The Center for Public School Renewal

Stevenson, Harold and Stigler, James. The Learning Gap: Why Our Schools are Failing and What We Can Learn From Japanese and Chinese Education. New York: Summit Books, 1992.

This book has many interesting comparisons between U.S. and Asian education beliefs and practices. Notable among them is (1) the observation that Asian teachers attribute students' success more to hard work and less to innate ability then do American teachers, and (2) the descriptions (in Chapters 8 and 9) of how Asian teachers have the time to "polish" their profession by mentoring new teachers and trading tips on how to best teach a given topic. Stigler is co-author of The Teaching Gap (qv.).

Stigler, James and Hiebert, James. The Teaching Gap: Best Ideas from the World's Teachers for Improving Education in the Classroom. New York: Free Press, September, 1999.

The Teaching Gap, like its older cousin The Learning Gap (qv. Stevenson and Stigler), is a highly readable, informative and insightful book about an important educational issue. The insights that come from the cross-cultural studies in this book should become part of the understanding of every educator and supporter of education in the U.S. It is an extremely important book for those interested in Teacher-Led Schools, because it makes a strong case for putting teachers squarely in charge of improving instruction.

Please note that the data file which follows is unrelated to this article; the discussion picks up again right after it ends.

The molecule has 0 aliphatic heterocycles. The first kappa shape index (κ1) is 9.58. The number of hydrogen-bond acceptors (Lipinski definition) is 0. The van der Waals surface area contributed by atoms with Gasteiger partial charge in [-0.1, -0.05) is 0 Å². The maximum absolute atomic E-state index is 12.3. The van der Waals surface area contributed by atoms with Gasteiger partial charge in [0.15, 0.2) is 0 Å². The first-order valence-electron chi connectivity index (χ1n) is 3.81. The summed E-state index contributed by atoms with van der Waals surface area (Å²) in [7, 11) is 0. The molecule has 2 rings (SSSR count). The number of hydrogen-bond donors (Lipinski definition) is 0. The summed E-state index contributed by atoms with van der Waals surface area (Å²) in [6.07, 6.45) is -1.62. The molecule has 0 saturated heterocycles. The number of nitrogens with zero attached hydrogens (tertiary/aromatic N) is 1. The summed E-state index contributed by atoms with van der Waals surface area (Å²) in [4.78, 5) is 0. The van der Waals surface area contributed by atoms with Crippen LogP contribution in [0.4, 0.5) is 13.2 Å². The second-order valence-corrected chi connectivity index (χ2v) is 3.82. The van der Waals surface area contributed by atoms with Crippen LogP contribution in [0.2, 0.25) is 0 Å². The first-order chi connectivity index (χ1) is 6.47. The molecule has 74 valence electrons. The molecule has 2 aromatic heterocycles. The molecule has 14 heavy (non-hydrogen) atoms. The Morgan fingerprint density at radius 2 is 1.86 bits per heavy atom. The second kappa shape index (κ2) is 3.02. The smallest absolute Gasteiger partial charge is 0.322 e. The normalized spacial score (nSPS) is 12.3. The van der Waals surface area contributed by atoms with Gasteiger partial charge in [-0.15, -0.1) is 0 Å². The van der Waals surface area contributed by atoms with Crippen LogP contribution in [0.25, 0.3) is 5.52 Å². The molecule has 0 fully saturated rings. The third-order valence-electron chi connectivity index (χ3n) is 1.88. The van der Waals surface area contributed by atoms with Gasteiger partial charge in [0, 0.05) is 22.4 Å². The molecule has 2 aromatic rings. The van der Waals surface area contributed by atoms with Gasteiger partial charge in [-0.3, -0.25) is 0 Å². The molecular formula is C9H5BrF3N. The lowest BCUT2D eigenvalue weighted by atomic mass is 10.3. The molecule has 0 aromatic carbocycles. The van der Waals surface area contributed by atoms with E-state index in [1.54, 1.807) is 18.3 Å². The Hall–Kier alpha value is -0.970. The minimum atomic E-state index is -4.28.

However, the implementation process the authors propose will not work. They recommend pressing the case for lesson study within the prevailing top-down, authoritarian governance structure that has produced the current flawed system. There are simply too many special interests, careers to protect, turf issues, chauvinistic attitudes, and misinformation within the current system–and the society that supports it--to allow the kinds of changes the authors want. To put it in terms like Stigler and Hiebert's, the education establishment is culturally incapable of making the necessary changes.